Kenyir For Life (KFL) is a life-long project that is dedicated to conserving the 200,000 hectares Kenyir watershed, part of which is now established as the 30,000 hectares Kenyir State Park (KSP) by the State Government of Terengganu, Malaysia.


The project is a long-term initiative that involves many past and current partnerships — from authoritative bodies, funders as well as non-governmental organisations who have greatly contributed to the success of the project. Kenyir For Life aims to work towards achieving four main outcomes:


Biodiversity conservation

Improved management of the Kenyir State Park




Local community empowerment and education

Kenyir For Life takes a collaborative approach to protect the 30,000-ha park. This is made possible by Terengganu State Parks Management Council (TSPMC) and its partnership with Nature Based Solutions, which enlists efforts of partner organisations that specialise and operate within their best capacities to ensure Kenyir State Park and its inhabitants are free from harm. Each partner supports different components of the park's management and protection by coordinating different conservation methods, engaging local communities, and monitoring biodiversity to ensure the total protection of the area.

The Kenyir State Park is home to lowland-hill dipterocarp forests that are rich in biodiversity and is ecologically sensitive, with the area previously classified as a production forest reserve managed for sustained timber yield.

On 10th May 2018, with support from the Terengganu State Government, 30,000 ha of the Kenyir watershed was gazetted as Kenyir State Park – eliminating threats of deforestation and habitat degradation.

However, the park remains susceptible to poaching. Collaboration between TSPMC and NGO partners enables tackling poaching threats through park management and boots on the ground. Total protection makes Kenyir State Park a safe and stable haven for all life forms to thrive without detrimental human disturbances.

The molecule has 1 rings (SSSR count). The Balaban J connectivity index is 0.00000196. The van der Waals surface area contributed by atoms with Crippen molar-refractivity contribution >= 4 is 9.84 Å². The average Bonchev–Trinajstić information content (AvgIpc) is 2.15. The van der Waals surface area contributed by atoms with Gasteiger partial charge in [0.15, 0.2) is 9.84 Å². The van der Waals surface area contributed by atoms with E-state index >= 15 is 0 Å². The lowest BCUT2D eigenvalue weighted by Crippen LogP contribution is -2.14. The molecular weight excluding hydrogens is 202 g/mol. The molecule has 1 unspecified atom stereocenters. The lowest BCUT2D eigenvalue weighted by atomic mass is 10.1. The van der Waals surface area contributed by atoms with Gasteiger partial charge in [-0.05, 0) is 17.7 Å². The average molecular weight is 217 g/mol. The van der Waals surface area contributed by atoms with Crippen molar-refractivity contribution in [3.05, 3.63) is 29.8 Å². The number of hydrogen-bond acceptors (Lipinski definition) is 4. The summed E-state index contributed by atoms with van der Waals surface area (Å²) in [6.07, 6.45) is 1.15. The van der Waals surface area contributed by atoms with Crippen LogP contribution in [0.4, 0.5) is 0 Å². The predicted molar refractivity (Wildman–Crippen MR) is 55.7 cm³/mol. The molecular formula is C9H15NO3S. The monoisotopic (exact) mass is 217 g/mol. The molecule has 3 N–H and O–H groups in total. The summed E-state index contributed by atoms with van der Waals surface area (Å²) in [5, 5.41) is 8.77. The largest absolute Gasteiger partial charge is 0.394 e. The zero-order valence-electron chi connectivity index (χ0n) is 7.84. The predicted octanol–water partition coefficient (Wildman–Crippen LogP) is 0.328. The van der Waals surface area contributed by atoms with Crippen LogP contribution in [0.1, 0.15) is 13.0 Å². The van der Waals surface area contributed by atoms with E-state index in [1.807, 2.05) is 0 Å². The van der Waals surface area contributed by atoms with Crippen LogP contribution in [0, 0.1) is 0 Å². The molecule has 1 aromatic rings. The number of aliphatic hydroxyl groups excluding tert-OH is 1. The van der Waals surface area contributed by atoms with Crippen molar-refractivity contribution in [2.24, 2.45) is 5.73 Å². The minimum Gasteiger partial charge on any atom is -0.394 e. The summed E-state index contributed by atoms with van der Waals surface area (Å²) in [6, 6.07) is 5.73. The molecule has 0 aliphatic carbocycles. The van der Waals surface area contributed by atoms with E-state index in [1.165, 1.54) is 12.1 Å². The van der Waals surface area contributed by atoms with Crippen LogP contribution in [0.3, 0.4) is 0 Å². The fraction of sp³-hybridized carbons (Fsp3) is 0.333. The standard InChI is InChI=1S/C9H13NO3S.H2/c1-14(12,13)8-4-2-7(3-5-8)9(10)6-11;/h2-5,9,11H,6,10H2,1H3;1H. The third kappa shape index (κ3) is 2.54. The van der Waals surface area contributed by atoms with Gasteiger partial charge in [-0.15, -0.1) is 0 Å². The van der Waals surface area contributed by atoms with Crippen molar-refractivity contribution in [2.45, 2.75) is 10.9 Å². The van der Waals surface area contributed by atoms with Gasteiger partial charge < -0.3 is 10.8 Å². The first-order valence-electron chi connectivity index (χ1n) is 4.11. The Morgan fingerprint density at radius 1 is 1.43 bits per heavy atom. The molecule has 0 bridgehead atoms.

of Peninsular Malaysia's wild cats


of Malaysia's hornbills


reptile species


species of plants


species of mammals


species of birds

All of Malaysia's terrestrial large mammal species can be found in the Kenyir watershed, including 16 threatened species that are on the Red List of the International Union for Conservation of Nature (IUCN). Threatened species living here include the Sunda Pangolin, Malayan Tiger, Clouded Leopard, Asiatic Dhole, Malayan Sun Bear, Asian Tapir, White-handed Gibbon, Asian Elephant and Large Flying-Fox.

Furthermore, over 316 species of birds have been documented in Kenyir, including 9 of Malaysia’s 10 hornbill species (important flying gardeners and seed disperses for specific plants).

Kenyir State Park is also recognised as an Important Plant Area (IPA, Priority 1) as part of Tembat Forest Reserve and home to parasitic flowering plants from the Rafflesia family, including the little-known Rizanthes infanticida or locally known as Pakma Tikus.

Kenyir State Park serves as a natural buffer to Taman Negara and a critical wildlife corridor for biodiversity to move freely between Taman Negara and the rest of Kenyir watershed. Malaysia’s Central Forest Spine (CFS) Master Plan and National Physical Plan recognises the importance of Kenyir State Park area as a primary linkage T-PL1 (formerly known as PL-7) and environmentally sensitive area (Rank 1). To date, it remains to be the only linkage that is totally protected!

Apart from being rich in biodiversity, Kenyir State Park provides a multitude of life-supporting ecosystem services to the people of Terengganu such as the provision of drinking water, flood mitigation, carbon sequestration, erosion control, nutrient storage and recycling, pollination services, tourism revenue as well as the sustenance of fisheries resources.